Course Description: This session begins with a focus on one of the most misunderstood areas of accountability: poor performance. The conversation includes the requirements to document and justify the decision to put an employee on a performance demonstration period, implementing a performance demonstration period, initiating and completing a performance-based action, and determining the appropriate outcome after the employee has been given an opportunity to demonstrate acceptable performance. From there, the discussion turns to some tricky supervisory scenarios that become less intimidating after explanation: dealing with attendance issues, properly handling the absent employee, medical removals and dealing with union issues.
- Understand the legally-required procedures to hold an employee accountable for poor performance
- Identify and implement the procedures to deal with leave abuse
- Acknowledge how dealing with employees in a bargaining unit is different than non-bargaining unit employees
Thursday, July 14, 2022
Session 3: Defending Against Discrimination Complaints: The Supervisor’s Role in EEO
Presented by Katherine Atkinson, Attorney at Law, FELTG Instructor
Course Description: One of the most intimidating experiences for a federal supervisor is being named in an EEO complaint. Yet, if you are a supervisor for any length of time, there’s a good chance it will happen. This session helps to clarify the federal EEO process so supervisors understand how defend against allegations of discrimination. After an explanation of the protected EEO categories, we’ll cover what to do – and what not to do – if you’re a Responding Management Official in a complaint, and what happens if you’re called as an EEO witness. From there, the program will cover the theories of discrimination, and will provide you with the tools you need to prove your workplace actions were legitimate and non-discriminatory. You’ll sleep better at night after attending this session!
- Identify the theories of discrimination in the federal workplace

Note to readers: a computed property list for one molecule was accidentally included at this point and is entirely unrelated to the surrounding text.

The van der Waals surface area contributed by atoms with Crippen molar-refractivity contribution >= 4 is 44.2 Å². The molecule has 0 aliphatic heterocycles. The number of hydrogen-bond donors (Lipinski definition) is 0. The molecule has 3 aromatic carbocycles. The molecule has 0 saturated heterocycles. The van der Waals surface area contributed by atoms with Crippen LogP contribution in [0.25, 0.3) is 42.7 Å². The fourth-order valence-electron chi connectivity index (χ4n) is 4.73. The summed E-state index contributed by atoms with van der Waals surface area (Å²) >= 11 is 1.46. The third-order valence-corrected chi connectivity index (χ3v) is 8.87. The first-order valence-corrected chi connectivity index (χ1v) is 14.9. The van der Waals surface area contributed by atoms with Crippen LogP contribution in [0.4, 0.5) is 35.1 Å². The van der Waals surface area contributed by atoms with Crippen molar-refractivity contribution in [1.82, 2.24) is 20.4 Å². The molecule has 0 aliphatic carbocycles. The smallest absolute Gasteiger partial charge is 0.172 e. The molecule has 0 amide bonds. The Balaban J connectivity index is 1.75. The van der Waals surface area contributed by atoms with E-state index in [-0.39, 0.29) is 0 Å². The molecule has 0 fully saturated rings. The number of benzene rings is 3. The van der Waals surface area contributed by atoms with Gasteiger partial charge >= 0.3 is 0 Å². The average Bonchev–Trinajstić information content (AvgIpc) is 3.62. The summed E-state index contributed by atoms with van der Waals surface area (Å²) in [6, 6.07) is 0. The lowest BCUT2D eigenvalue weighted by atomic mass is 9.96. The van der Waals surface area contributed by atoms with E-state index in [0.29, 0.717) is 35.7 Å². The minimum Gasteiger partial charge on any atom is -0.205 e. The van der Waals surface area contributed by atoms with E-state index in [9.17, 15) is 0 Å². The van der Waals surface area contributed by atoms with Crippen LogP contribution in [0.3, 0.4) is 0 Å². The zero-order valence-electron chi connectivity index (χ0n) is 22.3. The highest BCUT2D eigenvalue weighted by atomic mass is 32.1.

- Recognize the situations where a employees need reasonable accommodation – and your role in the process
- Understand how to successfully defend against allegations of harassment and discrimination
Early Bird Tuition (register by June 28):
- 3 days = $1495
- 2 days = $1020
- 1 day = $560
Standard Tuition (register June 29-July 14):
- 3 days = $1595
- 2 days = $1120
- 1 day = $660
Seminar registration includes a copy of the textbook UnCivil Servant: Holding Employees Accountable for Performance and Conduct, 5th ed., by Wiley and Hopkins.
Metro, Parking, Directions
Metro: The International Student House (1825 R Street NW) is located in convenient proximity to the Red Line. Exit Metro at the Dupont Circle station and proceed to the Q Street/North exit. Head north (you will come off the escalator facing north; if you use the elevator take a left after exiting) on Connecticut Avenue to R Street NW (approximately one block). Turn right onto R Street NW. Cross 19th Street NW and the International Student House will be on the left side of the street approximately halfway down the block. If you reach the Bikeshare dock, you’ve gone too far. Approximate travel time on foot, by wheelchair or scooter: 7-10 minutes.
Parking: Street parking is metered and is limited to two hours, unless you have a Washington, DC, Zone 2 parking pass. The closest parking garage is at 11 Dupont Circle, approximately two blocks from the International Student House (1825 R Street NW). Approximate travel time on foot, by wheelchair or scooter: 5 -7 minutes.
From the Lyle Hotel: After exiting the Lyle Hotel, turn left. At the first intersection, R Street NW, turn right. Proceed approximately one block. The International Student House (1825 R Street NW) will be on your right, just past the Bikeshare dock. Approximate travel time on foot, by wheelchair or scooter: 4-6 minutes.